Miriam Griffin, 13 February 1992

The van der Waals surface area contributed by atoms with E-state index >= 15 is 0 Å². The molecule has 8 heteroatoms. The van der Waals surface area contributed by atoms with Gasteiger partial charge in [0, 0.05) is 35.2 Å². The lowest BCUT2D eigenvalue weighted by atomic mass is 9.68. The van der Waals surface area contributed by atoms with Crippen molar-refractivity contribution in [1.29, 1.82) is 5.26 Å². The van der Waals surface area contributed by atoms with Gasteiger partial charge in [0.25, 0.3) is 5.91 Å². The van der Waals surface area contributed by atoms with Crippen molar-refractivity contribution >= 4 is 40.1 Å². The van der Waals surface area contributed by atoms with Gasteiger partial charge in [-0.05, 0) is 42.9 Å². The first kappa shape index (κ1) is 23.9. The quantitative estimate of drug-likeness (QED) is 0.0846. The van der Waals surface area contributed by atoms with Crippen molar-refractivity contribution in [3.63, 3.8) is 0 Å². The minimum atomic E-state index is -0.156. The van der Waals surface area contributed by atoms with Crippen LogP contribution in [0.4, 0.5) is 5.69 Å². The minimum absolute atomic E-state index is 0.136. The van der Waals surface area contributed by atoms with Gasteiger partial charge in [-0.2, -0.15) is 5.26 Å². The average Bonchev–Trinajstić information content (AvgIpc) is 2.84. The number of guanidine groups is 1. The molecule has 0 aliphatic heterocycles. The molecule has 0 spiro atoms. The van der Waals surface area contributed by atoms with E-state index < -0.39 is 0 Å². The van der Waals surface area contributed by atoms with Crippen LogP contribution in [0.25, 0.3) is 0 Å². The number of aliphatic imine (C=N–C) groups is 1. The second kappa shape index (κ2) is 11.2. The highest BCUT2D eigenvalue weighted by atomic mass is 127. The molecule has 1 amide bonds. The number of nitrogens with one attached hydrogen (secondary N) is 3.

His genius prospered in its works and its rewards. He himself enjoyed good fortune for a long time; but during this prolonged happiness he was intermittently dealt severe blows: his exile, the collapse of his political cause, the death of his daughter, his end so sad and bitter. Of all these reverses, he bore none as became a man except his death, and that seems not altogether undeserved to the fair-minded because he suffered nothing at the hands of his victorious enemy more cruel than he would have inflicted had the same opportunity been his. But if we weigh his defects against his virtues, he was a great man who deserved to be remembered and who needed a Cicero to sing his praises.